I bought a recliner once made “WITH” full grain leather. Sadly, as the sun through the window hit it day by day, the vinyl parts faded. We discovered that only a few parts were made of real leather and the rest was made of vinyl that looked like leather. And I wondered how they could sell it for so cheap. Technically, the manufacturer wasn't lying when they put on the tag, "Made ‘with’ Full Grain leather".

Here are the best ways to tell if it’s full grain, top grain, genuine, bonded or vinyl.

  1. Look at the price tag. Keystone pricing is how retail generally works. Everybody doubles their price. If a sofa costs the company $700 to make, then they wholesale it to the store for $1400. The store then hangs a $2800 price tag on it for you. High prices are not just a marketing thing. To sell it for $1000 means they have to wholesale it to the store for $500 which means the factory had to make it for $250. A sofa requires at least 5 hides to upholster it. If it’s under $2000 dollars, then it’s hard for me to believe it is a quality full leather sofa. We sell our briefcases for around $600 and it’s pretty much the same story. So the question isn’t why are our briefcases so expensive, but rather, why are theirs so cheap. I’ve seen knock offs of my briefcases for sale for just the same cost of my raw materials.

  2. If the back of the sofa is made of several smaller pieces of leather, then that’s good. If it’s one solid piece, that’s bad. They don’t make cows that big and so it must be vinyl or a sheet of bonded leather. If that’s the case, then the parts in the front are probably junk leather too because most don’t mix quality with junk very often. Cars are the main exception; leather where you touch and vinyl where you don’t.

  3. A jeweler can tell an emerald is fake if it doesn’t have any flaws. You can tell it’s not full grain if there are NO scars or bug bites or blemishes on the hide. Unless it’s a hide from the Japanese Tajima-gyu cow that grows up indoors and is given beer before meals and gets daily Sake massages and listens to classical music while it eats (Seriously, it’s to produce Kobe beef), then it’s going to get scarred and marked up through life.  It’s tough and expensive for companies, like Saddleback Leather, to produce and sell high quality full grain leather briefcases. Everybody wants full grain leather because it’s the strongest, longest lasting and the most water resistant, but not everybody is willing to accept an occasional bug bite or tiny scar. Obviously, we cut out where the bull had been bitten by coyotes or gored by another bull or where there was a high concentration of scars or bug bites and throw that leather away. We usually throw away about 25% of the hide. We save the cool scars and rancher’s brands with cool initials or shapes for special briefcases.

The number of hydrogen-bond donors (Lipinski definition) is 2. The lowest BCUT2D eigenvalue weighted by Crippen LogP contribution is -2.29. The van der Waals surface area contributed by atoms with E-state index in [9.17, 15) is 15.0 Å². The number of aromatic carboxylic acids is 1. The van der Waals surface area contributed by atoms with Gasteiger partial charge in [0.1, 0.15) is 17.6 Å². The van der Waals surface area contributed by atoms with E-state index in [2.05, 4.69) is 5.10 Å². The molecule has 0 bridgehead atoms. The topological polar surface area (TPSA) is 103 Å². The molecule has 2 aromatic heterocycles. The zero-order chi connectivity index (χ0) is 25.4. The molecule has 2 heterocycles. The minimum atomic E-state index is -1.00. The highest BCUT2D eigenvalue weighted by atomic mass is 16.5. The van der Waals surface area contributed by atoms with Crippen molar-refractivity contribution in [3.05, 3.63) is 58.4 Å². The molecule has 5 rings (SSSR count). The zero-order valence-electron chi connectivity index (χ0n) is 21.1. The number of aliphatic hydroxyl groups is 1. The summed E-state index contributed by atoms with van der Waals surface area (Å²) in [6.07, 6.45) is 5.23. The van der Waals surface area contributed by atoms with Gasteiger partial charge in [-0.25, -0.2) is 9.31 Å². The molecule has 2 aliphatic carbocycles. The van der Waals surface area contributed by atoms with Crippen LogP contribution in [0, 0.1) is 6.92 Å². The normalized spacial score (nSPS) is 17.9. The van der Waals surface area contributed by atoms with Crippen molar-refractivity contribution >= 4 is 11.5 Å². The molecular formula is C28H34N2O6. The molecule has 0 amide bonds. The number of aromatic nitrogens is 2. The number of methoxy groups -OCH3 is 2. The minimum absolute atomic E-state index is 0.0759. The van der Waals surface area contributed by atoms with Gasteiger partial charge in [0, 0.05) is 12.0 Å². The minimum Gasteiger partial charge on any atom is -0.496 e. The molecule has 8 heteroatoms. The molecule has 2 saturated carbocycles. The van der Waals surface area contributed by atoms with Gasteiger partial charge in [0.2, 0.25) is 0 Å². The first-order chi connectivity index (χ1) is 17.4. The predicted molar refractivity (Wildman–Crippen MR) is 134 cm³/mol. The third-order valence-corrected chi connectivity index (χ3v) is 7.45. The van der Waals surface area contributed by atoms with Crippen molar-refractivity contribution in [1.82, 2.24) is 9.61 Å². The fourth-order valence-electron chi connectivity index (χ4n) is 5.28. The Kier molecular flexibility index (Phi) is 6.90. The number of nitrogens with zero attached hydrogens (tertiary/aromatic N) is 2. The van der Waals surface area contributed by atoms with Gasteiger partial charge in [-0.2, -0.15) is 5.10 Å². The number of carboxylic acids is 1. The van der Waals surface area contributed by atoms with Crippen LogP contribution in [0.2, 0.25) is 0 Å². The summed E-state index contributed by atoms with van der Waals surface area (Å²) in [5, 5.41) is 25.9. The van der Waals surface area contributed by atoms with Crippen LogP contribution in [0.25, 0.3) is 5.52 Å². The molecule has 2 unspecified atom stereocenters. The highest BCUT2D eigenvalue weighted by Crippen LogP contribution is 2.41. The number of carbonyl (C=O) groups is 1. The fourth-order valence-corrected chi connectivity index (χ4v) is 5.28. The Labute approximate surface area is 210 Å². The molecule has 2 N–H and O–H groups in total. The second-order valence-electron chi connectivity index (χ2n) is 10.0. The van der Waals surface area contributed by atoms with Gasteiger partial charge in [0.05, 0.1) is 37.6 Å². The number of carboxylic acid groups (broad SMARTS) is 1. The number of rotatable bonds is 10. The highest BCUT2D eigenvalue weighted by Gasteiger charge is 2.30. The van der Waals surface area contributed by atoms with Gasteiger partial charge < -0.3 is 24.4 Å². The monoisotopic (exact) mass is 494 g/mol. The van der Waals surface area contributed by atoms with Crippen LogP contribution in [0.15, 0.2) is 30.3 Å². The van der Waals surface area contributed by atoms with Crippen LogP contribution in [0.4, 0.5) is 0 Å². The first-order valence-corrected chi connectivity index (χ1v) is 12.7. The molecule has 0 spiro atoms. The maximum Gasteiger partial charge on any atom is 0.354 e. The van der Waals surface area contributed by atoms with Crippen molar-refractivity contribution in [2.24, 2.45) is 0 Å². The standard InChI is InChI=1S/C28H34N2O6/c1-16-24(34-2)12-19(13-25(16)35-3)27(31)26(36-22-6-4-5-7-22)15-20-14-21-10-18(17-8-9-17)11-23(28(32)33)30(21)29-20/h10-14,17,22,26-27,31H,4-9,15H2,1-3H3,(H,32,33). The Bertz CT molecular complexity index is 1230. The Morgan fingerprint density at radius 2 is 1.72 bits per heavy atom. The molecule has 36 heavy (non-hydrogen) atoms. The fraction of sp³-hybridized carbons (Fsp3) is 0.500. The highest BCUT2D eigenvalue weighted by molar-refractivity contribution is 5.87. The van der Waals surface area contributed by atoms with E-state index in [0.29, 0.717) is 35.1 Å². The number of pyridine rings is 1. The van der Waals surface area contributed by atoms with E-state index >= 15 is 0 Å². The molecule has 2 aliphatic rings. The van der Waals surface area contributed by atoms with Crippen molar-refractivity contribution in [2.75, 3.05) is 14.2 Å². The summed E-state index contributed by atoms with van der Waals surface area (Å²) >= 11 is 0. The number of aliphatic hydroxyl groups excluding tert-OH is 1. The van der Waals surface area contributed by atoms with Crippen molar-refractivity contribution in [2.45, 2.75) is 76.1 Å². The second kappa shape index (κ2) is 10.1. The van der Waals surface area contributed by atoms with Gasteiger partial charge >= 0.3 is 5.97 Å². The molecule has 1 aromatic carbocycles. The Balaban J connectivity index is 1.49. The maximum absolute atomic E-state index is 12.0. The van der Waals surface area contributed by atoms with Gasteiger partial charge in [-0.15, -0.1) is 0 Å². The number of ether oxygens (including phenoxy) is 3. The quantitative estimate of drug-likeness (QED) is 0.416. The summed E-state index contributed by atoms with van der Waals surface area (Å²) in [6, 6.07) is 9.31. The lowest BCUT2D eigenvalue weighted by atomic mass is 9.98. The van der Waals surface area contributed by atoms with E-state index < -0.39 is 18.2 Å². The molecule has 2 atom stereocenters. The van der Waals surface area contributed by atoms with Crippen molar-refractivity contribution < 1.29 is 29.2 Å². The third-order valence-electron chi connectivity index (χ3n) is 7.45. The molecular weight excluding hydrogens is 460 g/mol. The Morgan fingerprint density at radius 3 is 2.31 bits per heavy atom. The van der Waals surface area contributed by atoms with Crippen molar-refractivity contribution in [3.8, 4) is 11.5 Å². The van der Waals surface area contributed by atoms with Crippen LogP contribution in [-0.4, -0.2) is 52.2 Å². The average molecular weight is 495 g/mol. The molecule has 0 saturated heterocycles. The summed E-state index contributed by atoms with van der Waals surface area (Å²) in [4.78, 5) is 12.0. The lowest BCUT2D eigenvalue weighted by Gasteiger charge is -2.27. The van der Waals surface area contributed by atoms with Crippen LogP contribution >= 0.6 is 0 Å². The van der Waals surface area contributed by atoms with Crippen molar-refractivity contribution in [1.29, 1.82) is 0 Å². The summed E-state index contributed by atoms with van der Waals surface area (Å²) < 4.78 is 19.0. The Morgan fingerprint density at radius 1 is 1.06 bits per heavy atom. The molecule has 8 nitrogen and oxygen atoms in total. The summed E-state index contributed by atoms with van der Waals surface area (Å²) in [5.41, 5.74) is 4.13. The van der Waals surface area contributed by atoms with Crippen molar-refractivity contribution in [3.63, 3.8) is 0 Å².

4. Generally, the more seams on a leather sofa or duffle bag, the lower the quality it is. We made a video about this subject with a leather duffle bag I found in the market and counted how many pieces were sewn together to make it. There were 85 pieces and about 97 total linear feet of seams with about 9500 sewing machine holes as opposed to our equal sized duffle bag that is made of one solid piece and only has 5.1 linear seam feet with 409 holes. It’s acceptable for the body of a quality duffle bag to be made out of up to 5 or 6 pieces of leather. Nothing wrong with that. But there’s no excuse to make the outside of a wallet out of more than just one piece of leather. What they’re doing is saving on leather by using only small little pieces of scrap instead of large solid pieces. The reason it’s bad is because a sewing machine is really a perforation machine. Each needle hole is the start of a tear. So the fewer holes, the better. You want as few seams as possible.